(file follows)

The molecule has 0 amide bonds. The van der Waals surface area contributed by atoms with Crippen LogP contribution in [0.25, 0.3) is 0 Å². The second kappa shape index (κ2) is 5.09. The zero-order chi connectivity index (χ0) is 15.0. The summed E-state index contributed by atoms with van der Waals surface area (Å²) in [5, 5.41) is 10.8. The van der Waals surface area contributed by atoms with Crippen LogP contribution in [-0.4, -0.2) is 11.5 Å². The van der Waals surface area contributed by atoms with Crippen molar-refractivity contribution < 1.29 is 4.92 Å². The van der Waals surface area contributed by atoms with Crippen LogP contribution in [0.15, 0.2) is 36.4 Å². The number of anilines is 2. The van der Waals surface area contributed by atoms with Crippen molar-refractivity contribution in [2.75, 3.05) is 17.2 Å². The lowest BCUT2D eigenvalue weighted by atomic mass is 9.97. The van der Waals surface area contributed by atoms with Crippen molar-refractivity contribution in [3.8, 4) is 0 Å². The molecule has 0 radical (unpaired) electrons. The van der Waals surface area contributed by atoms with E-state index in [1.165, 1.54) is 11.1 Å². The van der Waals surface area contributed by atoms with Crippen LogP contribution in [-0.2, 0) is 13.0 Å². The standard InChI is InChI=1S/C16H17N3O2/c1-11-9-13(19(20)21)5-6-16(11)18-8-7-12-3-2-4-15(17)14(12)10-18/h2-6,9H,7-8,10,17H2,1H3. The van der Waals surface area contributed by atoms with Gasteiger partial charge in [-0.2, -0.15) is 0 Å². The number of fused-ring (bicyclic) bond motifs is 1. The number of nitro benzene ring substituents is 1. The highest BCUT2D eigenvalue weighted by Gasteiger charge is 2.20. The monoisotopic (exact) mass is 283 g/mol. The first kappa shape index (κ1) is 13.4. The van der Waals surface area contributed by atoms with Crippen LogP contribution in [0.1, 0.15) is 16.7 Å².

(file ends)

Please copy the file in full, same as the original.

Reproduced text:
The molecule has 0 amide bonds. The van der Waals surface area contributed by atoms with Crippen LogP contribution in [0.25, 0.3) is 0 Å². The second kappa shape index (κ2) is 5.09. The zero-order chi connectivity index (χ0) is 15.0. The summed E-state index contributed by atoms with van der Waals surface area (Å²) in [5, 5.41) is 10.8. The van der Waals surface area contributed by atoms with Crippen LogP contribution in [-0.4, -0.2) is 11.5 Å². The van der Waals surface area contributed by atoms with Crippen molar-refractivity contribution < 1.29 is 4.92 Å². The van der Waals surface area contributed by atoms with Crippen LogP contribution in [0.15, 0.2) is 36.4 Å². The number of anilines is 2. The van der Waals surface area contributed by atoms with Crippen molar-refractivity contribution in [2.75, 3.05) is 17.2 Å². The lowest BCUT2D eigenvalue weighted by atomic mass is 9.97. The van der Waals surface area contributed by atoms with Crippen molar-refractivity contribution in [3.8, 4) is 0 Å². The molecule has 0 radical (unpaired) electrons. The van der Waals surface area contributed by atoms with E-state index in [1.165, 1.54) is 11.1 Å². The van der Waals surface area contributed by atoms with Crippen LogP contribution in [-0.2, 0) is 13.0 Å². The standard InChI is InChI=1S/C16H17N3O2/c1-11-9-13(19(20)21)5-6-16(11)18-8-7-12-3-2-4-15(17)14(12)10-18/h2-6,9H,7-8,10,17H2,1H3. The van der Waals surface area contributed by atoms with Gasteiger partial charge in [-0.2, -0.15) is 0 Å². The number of fused-ring (bicyclic) bond motifs is 1. The number of nitro benzene ring substituents is 1. The highest BCUT2D eigenvalue weighted by Gasteiger charge is 2.20. The monoisotopic (exact) mass is 283 g/mol. The first kappa shape index (κ1) is 13.4. The van der Waals surface area contributed by atoms with Crippen LogP contribution in [0.1, 0.15) is 16.7 Å².